Tax opportunism is also distinct from a charge of outright illegality or failure to comply with obvious rules. Some commentators have claimed, for example, that sharing businesses regularly flout the law, perhaps with the goal of allowing the industry to take hold before acquiescing to regulation so as to increase their negotiating leverage vis-a-vis regulatory authorities. (195) We think, however, that in a number of cases, the tax rules are not so obvious that failure to embrace the most onerous interpretation can be fairly labeled "illegal." Tax opportunism takes advantage of actual gaps and inconsistencies in the law, even though such gaps may be small. While taxpayers, tax advisors, and the IRS sometimes disagree on when conduct constitutes intentional noncompliance as compared to viable taxpayer interpretation, both exist, and the law treats intentional disregard differently from plausible interpretation. (196) As was the case with distinguishing tax opportunism from arbitrage, recognizing that tax opportunism may be distinct from illegality may suggest a different set of regulatory strategies for managing such opportunism. (197)
Tax Opportunism in Information Reporting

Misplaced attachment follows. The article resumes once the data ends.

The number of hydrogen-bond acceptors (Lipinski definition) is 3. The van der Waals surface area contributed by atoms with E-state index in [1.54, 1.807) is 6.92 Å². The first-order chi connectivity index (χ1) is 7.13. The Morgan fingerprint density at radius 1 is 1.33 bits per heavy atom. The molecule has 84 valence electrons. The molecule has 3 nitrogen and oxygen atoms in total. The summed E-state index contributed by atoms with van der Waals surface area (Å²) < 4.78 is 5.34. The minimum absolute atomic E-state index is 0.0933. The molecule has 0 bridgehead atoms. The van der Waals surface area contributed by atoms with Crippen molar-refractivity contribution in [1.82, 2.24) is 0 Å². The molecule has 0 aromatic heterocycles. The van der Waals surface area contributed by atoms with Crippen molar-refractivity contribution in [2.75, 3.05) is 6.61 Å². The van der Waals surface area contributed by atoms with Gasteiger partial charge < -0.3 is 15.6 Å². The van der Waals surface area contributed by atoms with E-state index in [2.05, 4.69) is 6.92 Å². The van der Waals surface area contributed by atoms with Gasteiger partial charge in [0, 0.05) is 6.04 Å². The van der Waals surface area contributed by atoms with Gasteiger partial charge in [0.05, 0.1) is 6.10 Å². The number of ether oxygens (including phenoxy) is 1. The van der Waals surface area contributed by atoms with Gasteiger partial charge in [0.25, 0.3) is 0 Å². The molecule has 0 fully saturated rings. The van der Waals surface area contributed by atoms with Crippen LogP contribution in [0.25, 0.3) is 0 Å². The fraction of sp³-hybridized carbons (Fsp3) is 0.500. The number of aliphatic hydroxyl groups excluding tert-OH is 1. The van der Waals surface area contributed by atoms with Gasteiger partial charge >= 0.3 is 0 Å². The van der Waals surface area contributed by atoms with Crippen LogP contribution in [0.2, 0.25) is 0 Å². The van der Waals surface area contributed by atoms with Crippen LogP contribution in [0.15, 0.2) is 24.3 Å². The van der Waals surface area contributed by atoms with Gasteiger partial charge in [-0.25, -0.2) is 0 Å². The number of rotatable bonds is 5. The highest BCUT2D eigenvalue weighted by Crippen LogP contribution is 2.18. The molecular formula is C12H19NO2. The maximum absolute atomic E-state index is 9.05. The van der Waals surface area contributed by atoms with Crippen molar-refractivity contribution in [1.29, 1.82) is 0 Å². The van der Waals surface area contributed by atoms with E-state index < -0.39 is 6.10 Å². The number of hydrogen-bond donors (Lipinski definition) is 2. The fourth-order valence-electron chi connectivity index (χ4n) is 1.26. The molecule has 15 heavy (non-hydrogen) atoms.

The position taken by some sharing businesses with respect to third-party information reporting represents a key example of tax opportunism. Information reporting and withholding are two mechanisms by which taxing authorities secure taxpayer compliance with tax payment obligations. Information reporting generally refers to a process by which a third-party payor reports to the IRS amounts that the payor paid to a payee. Withholding occurs when a third-party payor withholds a specified amount from a payment made to the payee and remits that amount to the DRS. (198) Third-party information reporting and withholding help the IRS identify income earned by taxpayers and collect income tax due. (199) Studies suggest that in sectors where information reporting and withholding are difficult to impose (e.g., cash businesses), tax compliance declines. (200)